The images from the Virginia Memory site can only be saved one page at a time.  As a result it will take me several days to save all 96 pages of this document.  It’s much easier to read them on a monitor or on the iPad when you can enlarge the print.  I’m actually very pleased with how readable the document is.

To quote Judy Russell “Is this a record that you would like to have?”  My answer is a resounding “YES!”

Now I cannot wait to go to other courthouses and find bond records of all kinds.  Those courthouses shown at the beginning of this post are all places I’ve been.  I’ve been inside two of the three courthouses and never looked for bonds.  Don’t make that same mistake.

Have you looked at these types of court records before?  Or, is this your first time hearing how valuable they can be?

Happy hunting,
Michigan Girl

Copyright ©  2010-2015   Diane Gould Hall


  1. The Chancery Records on the Virginia Memory-Library of Virginia website have helped me open several doors in my brick walls. One of them I wrote about last year.
    Not many people seem to know about these. Good of you to get the word out. ~ Cathy

    1. Cathy - I am going to go and read your entry right now. I'm currently half way through that 96 page document. There are many other documents on that site that are probably my family too. The information shared by Judy will make me a much better genealogist and I'm so grateful to have the information.
      Thanks for stopping by.

    2. Thanks for going to my blog and reading my entry about proving the parentage and siblings for my Sally Crisp.
      The images of the chancery records are a bit slow to load and I've found that the "Open in full view" option is a bit faster. Downloading the images is tedious but makes it so much easier to zoom in on. If you figure out a way to merge the entire package into one pdf for even quicker access and viewing I would love to read a blogpost about that! ~ Cathy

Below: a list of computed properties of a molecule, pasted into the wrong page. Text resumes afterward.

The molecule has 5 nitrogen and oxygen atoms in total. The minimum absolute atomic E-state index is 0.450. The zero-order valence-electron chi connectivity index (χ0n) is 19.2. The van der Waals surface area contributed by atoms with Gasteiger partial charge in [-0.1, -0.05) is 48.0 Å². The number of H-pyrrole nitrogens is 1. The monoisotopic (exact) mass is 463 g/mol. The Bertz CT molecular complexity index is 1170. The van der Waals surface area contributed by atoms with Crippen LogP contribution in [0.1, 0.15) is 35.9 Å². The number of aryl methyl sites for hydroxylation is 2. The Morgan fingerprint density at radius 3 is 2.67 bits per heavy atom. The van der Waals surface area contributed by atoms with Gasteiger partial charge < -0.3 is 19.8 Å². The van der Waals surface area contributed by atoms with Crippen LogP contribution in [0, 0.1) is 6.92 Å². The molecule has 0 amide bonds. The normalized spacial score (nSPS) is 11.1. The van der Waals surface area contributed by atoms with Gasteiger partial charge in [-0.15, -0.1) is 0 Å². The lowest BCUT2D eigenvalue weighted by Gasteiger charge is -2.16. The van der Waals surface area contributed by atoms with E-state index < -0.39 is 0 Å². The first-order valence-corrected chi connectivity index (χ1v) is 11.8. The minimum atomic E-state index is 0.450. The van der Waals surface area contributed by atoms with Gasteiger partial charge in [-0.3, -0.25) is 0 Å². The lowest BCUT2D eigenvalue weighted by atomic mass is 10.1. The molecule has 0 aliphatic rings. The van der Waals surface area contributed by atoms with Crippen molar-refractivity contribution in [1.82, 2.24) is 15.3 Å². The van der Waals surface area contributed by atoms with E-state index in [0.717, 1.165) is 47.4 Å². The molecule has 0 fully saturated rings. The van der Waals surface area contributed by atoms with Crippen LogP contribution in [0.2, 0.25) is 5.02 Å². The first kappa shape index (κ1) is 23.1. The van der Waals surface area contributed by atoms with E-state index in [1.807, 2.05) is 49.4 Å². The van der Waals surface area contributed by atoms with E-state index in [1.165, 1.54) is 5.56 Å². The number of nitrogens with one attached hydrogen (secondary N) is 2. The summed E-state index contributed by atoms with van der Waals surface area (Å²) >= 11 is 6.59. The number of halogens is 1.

3. Isn't that the truth Cathy. Saving those pages one at a time is painstaking. However, I am hoping that with my Adobe Writer program I will be able to get all the pages into one PDF document. I'll be sure and let you know.
      Happy hunting.

  2. Diane, I recently saw Judy Russell at the Bergen Co. Gen. Society in New Jersey. I enjoyed and benefited from her presentations too. I love the chancery records at the Library of VA. My McFall family was a bunch of scrapers and I've happily downloaded the cases.

    1. Barbara,
      I will attend any of Judy's seminars whenever I get the chance, for sure. I could even hear the same subject again, as I'm sure there is much I missed. Oh to be able to return to those east coast and Midwest courthouses I've been in. Maybe some day. But knowledge is our friend and this piece of it will make me a better researcher. Have fun with those scrappy ancestors.
      Thanks for stopping by.


I look forward to reading your comments. If you have any connection to the people mentioned in this blog, please let me know. I write about mine and my husband's ancestors and would welcome new information or meeting a new cousin or two. Thanks for visiting and come back soon.